sloppy idientity

This is the place to post questions and discussions on usage and style. The members of the Wordwizard Clubhouse will also often be able to help you to formulate that difficult letter.
Post Reply

sloppy idientity

Post by azz » Sat Sep 28, 2019 8:28 pm

a. Glen hates himself and so does Patrick.
Could this mean that Glen hates himself and Patrick also hates Glen?

b. Glen blames himself for the accident and so does his wife.
What meanings could this sentence have?

1. The wife hates herself
2. The wife hates Glen.

Many thanks.
ACCESS_POST_ACTIONS

Re: sloppy idientity

Post by trolley » Sun Sep 29, 2019 12:22 am

I think Glen hates Glen and Patrick hates Patrick. (in a.) Not sure where the wife's hatred is coming from in example b...Glen feels responsible and his wife agrees with him. If she does hate him for that, maybe she should lighten up a bit.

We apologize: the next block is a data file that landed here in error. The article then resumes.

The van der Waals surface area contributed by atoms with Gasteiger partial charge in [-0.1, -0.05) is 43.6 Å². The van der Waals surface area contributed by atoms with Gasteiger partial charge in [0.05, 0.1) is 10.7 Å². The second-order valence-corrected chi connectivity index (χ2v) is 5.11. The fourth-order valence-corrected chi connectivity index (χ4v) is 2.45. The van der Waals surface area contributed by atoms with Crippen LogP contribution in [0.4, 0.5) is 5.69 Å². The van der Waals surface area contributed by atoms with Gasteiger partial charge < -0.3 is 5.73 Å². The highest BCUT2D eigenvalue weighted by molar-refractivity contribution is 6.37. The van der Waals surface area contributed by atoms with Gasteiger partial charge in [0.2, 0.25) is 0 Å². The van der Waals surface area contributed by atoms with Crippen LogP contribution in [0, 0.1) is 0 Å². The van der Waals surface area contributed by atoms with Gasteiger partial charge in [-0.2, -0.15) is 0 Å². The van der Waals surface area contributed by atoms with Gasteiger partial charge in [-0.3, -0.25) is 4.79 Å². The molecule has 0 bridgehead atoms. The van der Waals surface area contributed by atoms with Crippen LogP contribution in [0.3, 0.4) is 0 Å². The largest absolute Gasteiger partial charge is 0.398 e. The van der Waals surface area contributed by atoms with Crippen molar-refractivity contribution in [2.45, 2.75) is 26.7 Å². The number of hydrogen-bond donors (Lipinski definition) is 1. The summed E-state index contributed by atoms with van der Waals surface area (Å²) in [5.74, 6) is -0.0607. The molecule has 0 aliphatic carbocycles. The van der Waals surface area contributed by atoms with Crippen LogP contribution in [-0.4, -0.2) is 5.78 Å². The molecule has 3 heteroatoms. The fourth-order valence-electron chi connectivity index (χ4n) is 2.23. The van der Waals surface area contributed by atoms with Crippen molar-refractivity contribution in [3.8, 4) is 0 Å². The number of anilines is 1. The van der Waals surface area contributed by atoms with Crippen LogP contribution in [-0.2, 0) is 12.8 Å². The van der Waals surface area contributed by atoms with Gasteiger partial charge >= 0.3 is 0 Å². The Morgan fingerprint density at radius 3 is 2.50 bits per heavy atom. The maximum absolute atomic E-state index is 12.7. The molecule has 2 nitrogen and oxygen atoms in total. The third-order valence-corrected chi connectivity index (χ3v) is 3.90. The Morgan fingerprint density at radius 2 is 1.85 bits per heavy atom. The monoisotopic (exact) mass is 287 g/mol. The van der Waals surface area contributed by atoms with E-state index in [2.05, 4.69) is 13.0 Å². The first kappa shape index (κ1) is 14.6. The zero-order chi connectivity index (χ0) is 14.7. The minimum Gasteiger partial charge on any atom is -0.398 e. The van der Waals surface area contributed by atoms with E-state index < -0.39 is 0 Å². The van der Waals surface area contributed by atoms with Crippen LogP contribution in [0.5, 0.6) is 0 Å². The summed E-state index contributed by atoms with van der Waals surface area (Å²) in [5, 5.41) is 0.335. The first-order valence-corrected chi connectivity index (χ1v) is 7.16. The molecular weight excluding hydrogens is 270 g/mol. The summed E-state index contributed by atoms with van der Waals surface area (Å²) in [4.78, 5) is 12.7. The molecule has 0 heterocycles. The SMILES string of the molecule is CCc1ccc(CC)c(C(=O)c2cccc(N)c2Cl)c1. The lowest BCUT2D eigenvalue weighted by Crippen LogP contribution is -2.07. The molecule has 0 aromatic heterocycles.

ACCESS_POST_ACTIONS

Re: sloppy idientity

Post by azz » Sun Sep 29, 2019 3:06 am

Thank you so much and much apologies.

I don't know why I wrote 'hates' when I meant 'blames'. Sorry.

1. The wife blames herself
2. The wife blames Glen.

Many thanks.
ACCESS_POST_ACTIONS

Re: sloppy idientity

Post by Erik_Kowal » Sun Sep 29, 2019 4:42 pm

Where there is a possibility of ambiguity of wording leading to a misunderstanding of the intended meaning, just REWRITE the sentence clearly and have done with it, e.g.:

Glen blames/hates himself, and Patrick blames/hates him too.

Both Glen and Patrick blame/hate themselves.

Glen blames himself for the accident. His wife also blames him for it.

Both Glen and his wife blame themselves for the accident.


If clarifying the meaning requires composing two (or more) sentences instead of one, so be it.
ACCESS_POST_ACTIONS

ACCESS_END_OF_TOPIC
Post Reply